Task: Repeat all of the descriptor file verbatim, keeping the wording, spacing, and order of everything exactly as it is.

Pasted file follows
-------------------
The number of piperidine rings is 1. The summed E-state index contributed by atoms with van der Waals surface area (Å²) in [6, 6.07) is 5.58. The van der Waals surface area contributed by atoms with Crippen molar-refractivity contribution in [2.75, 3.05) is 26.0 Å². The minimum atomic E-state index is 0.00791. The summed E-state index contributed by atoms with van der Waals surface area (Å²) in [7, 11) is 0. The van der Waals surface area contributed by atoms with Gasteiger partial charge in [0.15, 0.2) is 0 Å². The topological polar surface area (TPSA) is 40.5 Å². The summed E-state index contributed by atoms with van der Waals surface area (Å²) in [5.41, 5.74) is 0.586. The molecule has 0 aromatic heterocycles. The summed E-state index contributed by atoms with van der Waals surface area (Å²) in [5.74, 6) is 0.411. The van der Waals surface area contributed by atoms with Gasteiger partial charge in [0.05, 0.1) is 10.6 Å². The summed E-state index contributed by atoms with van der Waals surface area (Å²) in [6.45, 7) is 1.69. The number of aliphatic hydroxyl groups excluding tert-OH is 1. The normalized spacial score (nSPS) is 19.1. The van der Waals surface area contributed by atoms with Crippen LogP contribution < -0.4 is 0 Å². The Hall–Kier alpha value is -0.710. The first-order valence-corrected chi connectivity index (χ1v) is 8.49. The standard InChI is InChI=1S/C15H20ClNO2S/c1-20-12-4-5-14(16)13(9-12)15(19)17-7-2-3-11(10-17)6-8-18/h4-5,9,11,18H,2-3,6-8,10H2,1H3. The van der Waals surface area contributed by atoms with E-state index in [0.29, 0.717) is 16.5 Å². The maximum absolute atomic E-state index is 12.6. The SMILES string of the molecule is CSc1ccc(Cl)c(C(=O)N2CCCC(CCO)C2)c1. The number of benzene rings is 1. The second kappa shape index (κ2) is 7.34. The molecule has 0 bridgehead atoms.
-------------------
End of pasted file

The number of piperidine rings is 1. The summed E-state index contributed by atoms with van der Waals surface area (Å²) in [6, 6.07) is 5.58. The van der Waals surface area contributed by atoms with Crippen molar-refractivity contribution in [2.75, 3.05) is 26.0 Å². The minimum atomic E-state index is 0.00791. The summed E-state index contributed by atoms with van der Waals surface area (Å²) in [7, 11) is 0. The van der Waals surface area contributed by atoms with Gasteiger partial charge in [0.15, 0.2) is 0 Å². The topological polar surface area (TPSA) is 40.5 Å². The summed E-state index contributed by atoms with van der Waals surface area (Å²) in [5.41, 5.74) is 0.586. The molecule has 0 aromatic heterocycles. The summed E-state index contributed by atoms with van der Waals surface area (Å²) in [5.74, 6) is 0.411. The van der Waals surface area contributed by atoms with Gasteiger partial charge in [0.05, 0.1) is 10.6 Å². The summed E-state index contributed by atoms with van der Waals surface area (Å²) in [6.45, 7) is 1.69. The number of aliphatic hydroxyl groups excluding tert-OH is 1. The normalized spacial score (nSPS) is 19.1. The van der Waals surface area contributed by atoms with Crippen LogP contribution < -0.4 is 0 Å². The Hall–Kier alpha value is -0.710. The first-order valence-corrected chi connectivity index (χ1v) is 8.49. The standard InChI is InChI=1S/C15H20ClNO2S/c1-20-12-4-5-14(16)13(9-12)15(19)17-7-2-3-11(10-17)6-8-18/h4-5,9,11,18H,2-3,6-8,10H2,1H3. The van der Waals surface area contributed by atoms with E-state index in [0.29, 0.717) is 16.5 Å². The maximum absolute atomic E-state index is 12.6. The SMILES string of the molecule is CSc1ccc(Cl)c(C(=O)N2CCCC(CCO)C2)c1. The number of benzene rings is 1. The second kappa shape index (κ2) is 7.34. The molecule has 0 bridgehead atoms.